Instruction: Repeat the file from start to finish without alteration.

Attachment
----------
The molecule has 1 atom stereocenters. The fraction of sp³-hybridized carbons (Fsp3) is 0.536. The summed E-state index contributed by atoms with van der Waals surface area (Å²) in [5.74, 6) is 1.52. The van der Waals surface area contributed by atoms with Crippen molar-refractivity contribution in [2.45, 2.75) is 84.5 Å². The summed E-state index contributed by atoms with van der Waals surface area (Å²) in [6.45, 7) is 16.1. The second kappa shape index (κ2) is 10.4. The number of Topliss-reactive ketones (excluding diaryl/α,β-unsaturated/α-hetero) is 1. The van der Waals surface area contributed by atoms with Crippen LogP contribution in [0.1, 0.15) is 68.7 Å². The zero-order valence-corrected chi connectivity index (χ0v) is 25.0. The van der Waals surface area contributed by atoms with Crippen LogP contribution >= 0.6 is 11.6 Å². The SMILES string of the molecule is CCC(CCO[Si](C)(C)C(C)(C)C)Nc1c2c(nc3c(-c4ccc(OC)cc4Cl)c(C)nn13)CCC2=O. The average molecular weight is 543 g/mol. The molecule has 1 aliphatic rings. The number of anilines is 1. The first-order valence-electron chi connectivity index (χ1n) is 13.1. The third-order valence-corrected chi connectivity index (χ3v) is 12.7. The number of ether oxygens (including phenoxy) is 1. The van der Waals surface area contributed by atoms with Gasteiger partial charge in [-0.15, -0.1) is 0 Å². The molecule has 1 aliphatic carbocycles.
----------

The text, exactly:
The molecule has 1 atom stereocenters. The fraction of sp³-hybridized carbons (Fsp3) is 0.536. The summed E-state index contributed by atoms with van der Waals surface area (Å²) in [5.74, 6) is 1.52. The van der Waals surface area contributed by atoms with Crippen molar-refractivity contribution in [2.45, 2.75) is 84.5 Å². The summed E-state index contributed by atoms with van der Waals surface area (Å²) in [6.45, 7) is 16.1. The second kappa shape index (κ2) is 10.4. The number of Topliss-reactive ketones (excluding diaryl/α,β-unsaturated/α-hetero) is 1. The van der Waals surface area contributed by atoms with Crippen LogP contribution in [0.1, 0.15) is 68.7 Å². The zero-order valence-corrected chi connectivity index (χ0v) is 25.0. The van der Waals surface area contributed by atoms with Crippen LogP contribution >= 0.6 is 11.6 Å². The SMILES string of the molecule is CCC(CCO[Si](C)(C)C(C)(C)C)Nc1c2c(nc3c(-c4ccc(OC)cc4Cl)c(C)nn13)CCC2=O. The average molecular weight is 543 g/mol. The molecule has 1 aliphatic rings. The number of anilines is 1. The first-order valence-electron chi connectivity index (χ1n) is 13.1. The third-order valence-corrected chi connectivity index (χ3v) is 12.7. The number of ether oxygens (including phenoxy) is 1. The van der Waals surface area contributed by atoms with Gasteiger partial charge in [-0.15, -0.1) is 0 Å². The molecule has 1 aliphatic carbocycles.